• Apply: Register on our UCL Talent Bank website with an up-to-date CV.

NOTE FOR THOSE WHO ARE ALREADY IN CONTACT WITH A COMPANY ABOUT AN INTERNSHIP:

If you are already in contact with a small-medium-sized company who is hoping to offer a summer internship to you, which would benefit from some financial assistance, please encourage them to contact us by sending an email to Laura: l.radford@ucl.ac.uk

The proposal form we will ask all companies to complete about their vacancy will ask the question of whether they already have a student or graduate in mind to hire. If the company and the internship proposed meet our criteria, the internship will be reserved funding without having to be advertised.

Lastly, if you know of an organisations who you feel would be interested in participating in this scheme, please direct them to further information for employers here: http://blogs.ucl.ac.uk/careers-employer-engagement/2017/01/09/ucl-careers-summer-internships-scheme/

 

 

Charities & NGOS Week – Pursue a fulfilling career in this sector

Chloe JAckroyd25 January 2017

blog_image_charities_&_ngos
Charities and NGOs Week: 30th January – 2nd February 2017

Though important, there is so much more to working in the charities and NGOs sector than shaking a tin, volunteering or delivering aid to those in need on the frontline.  Many charities and NGOs are run as professional businesses that carry out functions such as research and lobbying, as well as raising and redistributing funds.  In the pursuit of addressing human or environmental needs, the sector can be intensely competitive in terms of attracting media attention, funding and other resources.  Most non-profit organisations rely on paid staff as well as volunteers and the sector attracts intelligent people with a passion for their work.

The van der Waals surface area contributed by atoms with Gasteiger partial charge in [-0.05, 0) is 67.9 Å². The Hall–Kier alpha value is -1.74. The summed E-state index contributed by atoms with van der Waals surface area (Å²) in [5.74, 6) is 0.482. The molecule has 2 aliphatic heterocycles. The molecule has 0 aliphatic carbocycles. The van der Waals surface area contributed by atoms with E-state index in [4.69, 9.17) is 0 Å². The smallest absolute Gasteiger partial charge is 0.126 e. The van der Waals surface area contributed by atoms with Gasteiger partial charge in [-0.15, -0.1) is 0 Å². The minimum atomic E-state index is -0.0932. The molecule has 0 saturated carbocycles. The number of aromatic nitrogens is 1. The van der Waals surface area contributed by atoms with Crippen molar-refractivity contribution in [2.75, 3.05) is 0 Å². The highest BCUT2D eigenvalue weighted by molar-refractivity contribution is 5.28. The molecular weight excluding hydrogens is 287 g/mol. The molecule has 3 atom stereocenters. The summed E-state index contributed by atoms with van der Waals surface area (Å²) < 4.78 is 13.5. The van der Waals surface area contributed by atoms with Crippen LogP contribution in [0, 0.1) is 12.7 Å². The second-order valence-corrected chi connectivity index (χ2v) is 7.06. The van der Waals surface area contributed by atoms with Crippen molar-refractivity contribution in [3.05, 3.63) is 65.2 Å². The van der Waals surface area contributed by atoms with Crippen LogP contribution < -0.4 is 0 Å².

UCL Careers Charities & NGOs Week 2017 aims to dispel some of the myths that surround working within this sector.  Through a series of four events, this themed week will provide students with an opportunity to gain a deeper insight into the diverse range of roles available to them, from campaigning and policy work to international development and disaster relief.  The employer-led insight and applications session will help prepare students to demonstrate their motivation and enthusiasm and ultimately increase their chances of job success.  The final event in the series will provide an excellent opportunity for students to link up with employers, be inspired and pick up some top tips from the experts, who are currently working in the sector.

Charities attending include:

Oxfam
Greenpeace
MacMillan Cancer Support
Save the Children
Sustrans
The Wellcome Trust
Islamic Relief
and more…


For further details about UCL Careers Charities & NGOs Week 2017 including how to book:

http://www.ucl.ac.uk/careers/events/getinto/charitiesandngos

 

 

Finding disability-friendly employers

ManpreetDhesi30 June 2015

This article originally appeared on the Reach blog.

Researching employers is a great way to help find out which company would be a good fit for you. Targeted research can reveal employers’ attitudes and their corporate social responsibility aims, helping you to find a supportive environment.